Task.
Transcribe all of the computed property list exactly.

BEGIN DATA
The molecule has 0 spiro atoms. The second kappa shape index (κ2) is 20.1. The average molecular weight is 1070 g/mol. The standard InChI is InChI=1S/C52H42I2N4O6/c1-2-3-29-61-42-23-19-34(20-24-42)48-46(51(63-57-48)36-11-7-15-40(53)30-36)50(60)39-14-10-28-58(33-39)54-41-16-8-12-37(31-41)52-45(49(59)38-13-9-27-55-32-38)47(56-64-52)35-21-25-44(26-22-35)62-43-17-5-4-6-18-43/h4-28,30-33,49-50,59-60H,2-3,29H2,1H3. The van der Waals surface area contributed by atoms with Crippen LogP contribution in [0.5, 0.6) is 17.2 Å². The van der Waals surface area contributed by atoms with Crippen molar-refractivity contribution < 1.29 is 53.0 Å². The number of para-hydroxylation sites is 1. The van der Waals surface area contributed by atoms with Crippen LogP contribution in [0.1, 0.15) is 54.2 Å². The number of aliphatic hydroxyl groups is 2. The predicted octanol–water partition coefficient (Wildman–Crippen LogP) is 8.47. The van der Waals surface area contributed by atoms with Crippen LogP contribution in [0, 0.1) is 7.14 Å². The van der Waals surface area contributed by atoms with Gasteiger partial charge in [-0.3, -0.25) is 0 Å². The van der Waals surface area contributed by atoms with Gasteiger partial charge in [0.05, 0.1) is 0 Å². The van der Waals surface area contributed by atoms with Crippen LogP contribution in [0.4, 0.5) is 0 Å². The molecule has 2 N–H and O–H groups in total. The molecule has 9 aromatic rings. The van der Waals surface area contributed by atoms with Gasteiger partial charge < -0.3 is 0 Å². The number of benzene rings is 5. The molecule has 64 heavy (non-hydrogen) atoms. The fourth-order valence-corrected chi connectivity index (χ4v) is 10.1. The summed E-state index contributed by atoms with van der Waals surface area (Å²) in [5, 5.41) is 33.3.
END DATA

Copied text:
The molecule has 0 spiro atoms. The second kappa shape index (κ2) is 20.1. The average molecular weight is 1070 g/mol. The standard InChI is InChI=1S/C52H42I2N4O6/c1-2-3-29-61-42-23-19-34(20-24-42)48-46(51(63-57-48)36-11-7-15-40(53)30-36)50(60)39-14-10-28-58(33-39)54-41-16-8-12-37(31-41)52-45(49(59)38-13-9-27-55-32-38)47(56-64-52)35-21-25-44(26-22-35)62-43-17-5-4-6-18-43/h4-28,30-33,49-50,59-60H,2-3,29H2,1H3. The van der Waals surface area contributed by atoms with Crippen LogP contribution in [0.5, 0.6) is 17.2 Å². The van der Waals surface area contributed by atoms with Crippen molar-refractivity contribution < 1.29 is 53.0 Å². The number of para-hydroxylation sites is 1. The van der Waals surface area contributed by atoms with Crippen LogP contribution in [0.1, 0.15) is 54.2 Å². The number of aliphatic hydroxyl groups is 2. The predicted octanol–water partition coefficient (Wildman–Crippen LogP) is 8.47. The van der Waals surface area contributed by atoms with Crippen LogP contribution in [0, 0.1) is 7.14 Å². The van der Waals surface area contributed by atoms with Gasteiger partial charge in [-0.3, -0.25) is 0 Å². The van der Waals surface area contributed by atoms with Gasteiger partial charge in [0.05, 0.1) is 0 Å². The van der Waals surface area contributed by atoms with Crippen LogP contribution in [0.4, 0.5) is 0 Å². The molecule has 2 N–H and O–H groups in total. The molecule has 9 aromatic rings. The van der Waals surface area contributed by atoms with Gasteiger partial charge < -0.3 is 0 Å². The number of benzene rings is 5. The molecule has 64 heavy (non-hydrogen) atoms. The fourth-order valence-corrected chi connectivity index (χ4v) is 10.1. The summed E-state index contributed by atoms with van der Waals surface area (Å²) in [5, 5.41) is 33.3.